The Nikkei reported in November that Nikko Cordial Securities was planning to substantially reduce its 7,000-person work force by offering employees “early retirement” packages, otherwise known as redundancy packages in the West. Apparently employees aged 40 are the main target and given that the company has a strong seniority culture, it is understandable that it would make the offer to the older, more expensive employees first.
What is redundancy? Basically it’s an effort by a company to let go of a large number of employees in a civilized way, without the abrupt shock of them being fired, nor the repercussions of union action or potential law suits. This approach is usually more expensive than simply firing staff, but is much better for morale since it’s voluntary, and it avoids the potential additional unplanned costs of lawyers and negative PR in the media.
Generally a redundancy program involves management identifying and approaching a particular group of employees, which in Japanese companies will be the more expensive older people, and in foreign firms will be everyone in a particular business division that will be trimmed or closed down. Typically the program applies equally to everyone within the target group, else the fairness of the program may be at risk and this could open the company to claims from ex-employees later.
The company is buying compliancy from those leaving the business, and so you can expect that the pay-out will be significantly better than a standard severance package if you were fired. There is no real standard for redundancy packages in the market, but a typical lower end offer would be around one month’s pay for every year worked, plus 1-3 months severance pay. So if you’ve been in a company for 3 years, you’d expect somewhere between 4-6 months of pay plus the month you’re finishing up on. Now, I have heard of some better-financed companies offering a full 12 months or even more redundancy pay, but this is more typically for high-level managers and where the numbers being made redundant are fairly small (possibly just the one person).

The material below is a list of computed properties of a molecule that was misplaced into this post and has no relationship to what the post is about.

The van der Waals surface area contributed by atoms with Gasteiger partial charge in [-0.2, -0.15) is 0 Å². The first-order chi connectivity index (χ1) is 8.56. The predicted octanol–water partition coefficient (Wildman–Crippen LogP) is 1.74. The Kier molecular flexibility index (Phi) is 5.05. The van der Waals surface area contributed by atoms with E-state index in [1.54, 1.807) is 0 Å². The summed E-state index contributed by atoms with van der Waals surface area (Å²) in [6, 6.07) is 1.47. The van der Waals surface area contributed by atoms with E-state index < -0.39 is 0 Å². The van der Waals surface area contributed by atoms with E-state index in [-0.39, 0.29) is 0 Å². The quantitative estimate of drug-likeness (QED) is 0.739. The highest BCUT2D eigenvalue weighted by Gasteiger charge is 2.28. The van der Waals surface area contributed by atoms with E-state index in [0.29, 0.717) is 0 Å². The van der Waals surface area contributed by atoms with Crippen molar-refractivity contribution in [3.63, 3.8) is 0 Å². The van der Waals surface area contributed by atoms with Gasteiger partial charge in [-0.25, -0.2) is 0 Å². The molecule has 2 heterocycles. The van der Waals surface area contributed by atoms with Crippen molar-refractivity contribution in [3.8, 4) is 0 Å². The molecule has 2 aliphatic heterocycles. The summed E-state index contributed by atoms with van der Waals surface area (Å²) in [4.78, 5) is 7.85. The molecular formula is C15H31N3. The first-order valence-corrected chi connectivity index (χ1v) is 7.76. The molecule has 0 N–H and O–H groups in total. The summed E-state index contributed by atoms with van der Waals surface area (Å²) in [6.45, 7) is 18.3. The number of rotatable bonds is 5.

So what if you don’t accept the redundancy package? Does this mean that you will be fired later? Well, redundancy programs are supposed to be fair, equal, and voluntary, so in theory not taking redundancy shouldn’t affect you too much. But, in offering such packages, obviously the company is hurting, and particularly if there is going to be a closure of a particular piece of the business, you may find your job at risk. Therefore, look carefully at the reasons why the package is being offered and make sure that you have found an alternative position elsewhere in the company just in case. You should be able to find those positions open in other departments by socializing with your colleagues and managers of those teams - something you should always be doing anyway.
Getting a redundancy pay-out can be very attractive. If you’re faced with receiving many months of salary at once, it can be hard to turn down. Mentally you’re thinking, “OK, I’ll take a couple of months off, I’ve been stressed out anyway, pay off the credit card bills, then go back into the job market. I still have months in which to find another job.” But now that we’re at the start of a recession and this one will probably last at least most of 2009, you need to be cognizant of the risks of being unemployed, especially if you’re over 45.
What may initially appear to be a great deal and a temporary respite for a stretched family budget can quickly turn into a nightmare. The problem is that not having a job when you go in for interviews at new companies will lead them to suspect that there may be something wrong with you since your previous employer let you go. Of course you can argue that the redundancy was equally offered to everyone, but the fact is that not working is a major point of weakness in negotiating a new job. This is a human nature thing. Therefore, if you are going to apply to take a redundancy package, make sure that you have another job to go to BEFORE you leave the current firm.